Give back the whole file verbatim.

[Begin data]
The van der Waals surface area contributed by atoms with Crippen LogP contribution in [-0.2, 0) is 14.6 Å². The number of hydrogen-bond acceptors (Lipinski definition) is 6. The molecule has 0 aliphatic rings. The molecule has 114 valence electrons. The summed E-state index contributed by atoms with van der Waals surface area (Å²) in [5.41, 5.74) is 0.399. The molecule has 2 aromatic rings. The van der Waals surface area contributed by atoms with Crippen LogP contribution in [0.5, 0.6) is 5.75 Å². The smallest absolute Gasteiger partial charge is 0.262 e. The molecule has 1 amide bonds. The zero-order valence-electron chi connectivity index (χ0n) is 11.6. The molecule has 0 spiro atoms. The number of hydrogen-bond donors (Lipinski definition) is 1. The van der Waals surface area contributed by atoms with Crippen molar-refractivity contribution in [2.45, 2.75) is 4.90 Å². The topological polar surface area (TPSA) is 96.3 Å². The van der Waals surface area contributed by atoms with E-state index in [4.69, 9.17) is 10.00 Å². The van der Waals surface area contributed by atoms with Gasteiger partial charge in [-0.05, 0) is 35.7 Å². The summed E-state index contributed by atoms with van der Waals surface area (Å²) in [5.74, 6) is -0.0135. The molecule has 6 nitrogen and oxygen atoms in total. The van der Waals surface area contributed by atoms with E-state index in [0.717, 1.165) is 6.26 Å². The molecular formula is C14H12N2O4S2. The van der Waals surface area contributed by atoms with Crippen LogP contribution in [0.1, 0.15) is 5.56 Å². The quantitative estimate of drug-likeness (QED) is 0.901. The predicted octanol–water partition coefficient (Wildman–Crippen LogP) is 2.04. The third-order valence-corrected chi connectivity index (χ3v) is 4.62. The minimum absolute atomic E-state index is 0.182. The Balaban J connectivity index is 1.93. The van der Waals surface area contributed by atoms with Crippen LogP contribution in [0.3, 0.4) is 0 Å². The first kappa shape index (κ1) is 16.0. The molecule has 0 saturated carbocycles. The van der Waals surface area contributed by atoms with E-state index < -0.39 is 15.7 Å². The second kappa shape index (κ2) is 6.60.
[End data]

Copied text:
The van der Waals surface area contributed by atoms with Crippen LogP contribution in [-0.2, 0) is 14.6 Å². The number of hydrogen-bond acceptors (Lipinski definition) is 6. The molecule has 0 aliphatic rings. The molecule has 114 valence electrons. The summed E-state index contributed by atoms with van der Waals surface area (Å²) in [5.41, 5.74) is 0.399. The molecule has 2 aromatic rings. The van der Waals surface area contributed by atoms with Crippen LogP contribution in [0.5, 0.6) is 5.75 Å². The smallest absolute Gasteiger partial charge is 0.262 e. The molecule has 1 amide bonds. The zero-order valence-electron chi connectivity index (χ0n) is 11.6. The molecule has 0 spiro atoms. The number of hydrogen-bond donors (Lipinski definition) is 1. The van der Waals surface area contributed by atoms with Crippen molar-refractivity contribution in [2.45, 2.75) is 4.90 Å². The topological polar surface area (TPSA) is 96.3 Å². The van der Waals surface area contributed by atoms with E-state index in [4.69, 9.17) is 10.00 Å². The van der Waals surface area contributed by atoms with Gasteiger partial charge in [-0.05, 0) is 35.7 Å². The summed E-state index contributed by atoms with van der Waals surface area (Å²) in [5.74, 6) is -0.0135. The molecule has 6 nitrogen and oxygen atoms in total. The van der Waals surface area contributed by atoms with E-state index in [0.717, 1.165) is 6.26 Å². The molecular formula is C14H12N2O4S2. The van der Waals surface area contributed by atoms with Crippen LogP contribution in [0.1, 0.15) is 5.56 Å². The quantitative estimate of drug-likeness (QED) is 0.901. The predicted octanol–water partition coefficient (Wildman–Crippen LogP) is 2.04. The third-order valence-corrected chi connectivity index (χ3v) is 4.62. The minimum absolute atomic E-state index is 0.182. The Balaban J connectivity index is 1.93. The van der Waals surface area contributed by atoms with Crippen LogP contribution in [0.3, 0.4) is 0 Å². The first kappa shape index (κ1) is 16.0. The molecule has 0 saturated carbocycles. The van der Waals surface area contributed by atoms with E-state index < -0.39 is 15.7 Å². The second kappa shape index (κ2) is 6.60.